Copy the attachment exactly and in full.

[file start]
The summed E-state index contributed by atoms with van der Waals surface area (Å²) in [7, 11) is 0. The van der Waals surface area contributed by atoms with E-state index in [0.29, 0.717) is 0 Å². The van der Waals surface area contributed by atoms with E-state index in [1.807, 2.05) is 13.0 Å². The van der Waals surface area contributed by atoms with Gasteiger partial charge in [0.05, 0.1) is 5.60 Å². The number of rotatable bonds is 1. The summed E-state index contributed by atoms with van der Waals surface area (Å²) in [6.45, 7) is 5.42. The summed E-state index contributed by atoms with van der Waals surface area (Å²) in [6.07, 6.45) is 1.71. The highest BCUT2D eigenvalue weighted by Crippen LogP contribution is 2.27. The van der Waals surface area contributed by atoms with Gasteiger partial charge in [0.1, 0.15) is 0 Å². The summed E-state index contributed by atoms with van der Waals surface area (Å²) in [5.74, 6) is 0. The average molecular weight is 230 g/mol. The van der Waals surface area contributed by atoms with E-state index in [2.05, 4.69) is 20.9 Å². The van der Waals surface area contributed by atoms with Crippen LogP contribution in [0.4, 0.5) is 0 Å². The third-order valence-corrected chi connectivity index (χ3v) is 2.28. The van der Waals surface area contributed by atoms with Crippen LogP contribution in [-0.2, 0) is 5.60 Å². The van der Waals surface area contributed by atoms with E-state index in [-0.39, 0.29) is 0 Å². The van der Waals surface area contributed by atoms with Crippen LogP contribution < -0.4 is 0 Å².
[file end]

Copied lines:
The summed E-state index contributed by atoms with van der Waals surface area (Å²) in [7, 11) is 0. The van der Waals surface area contributed by atoms with E-state index in [0.29, 0.717) is 0 Å². The van der Waals surface area contributed by atoms with E-state index in [1.807, 2.05) is 13.0 Å². The van der Waals surface area contributed by atoms with Gasteiger partial charge in [0.05, 0.1) is 5.60 Å². The number of rotatable bonds is 1. The summed E-state index contributed by atoms with van der Waals surface area (Å²) in [6.45, 7) is 5.42. The summed E-state index contributed by atoms with van der Waals surface area (Å²) in [6.07, 6.45) is 1.71. The highest BCUT2D eigenvalue weighted by Crippen LogP contribution is 2.27. The van der Waals surface area contributed by atoms with Gasteiger partial charge in [0.1, 0.15) is 0 Å². The summed E-state index contributed by atoms with van der Waals surface area (Å²) in [5.74, 6) is 0. The average molecular weight is 230 g/mol. The van der Waals surface area contributed by atoms with E-state index in [2.05, 4.69) is 20.9 Å². The van der Waals surface area contributed by atoms with Crippen LogP contribution in [0.4, 0.5) is 0 Å². The third-order valence-corrected chi connectivity index (χ3v) is 2.28. The van der Waals surface area contributed by atoms with Crippen LogP contribution in [-0.2, 0) is 5.60 Å². The van der Waals surface area contributed by atoms with E-state index in [-0.39, 0.29) is 0 Å². The van der Waals surface area contributed by atoms with Crippen LogP contribution < -0.4 is 0 Å².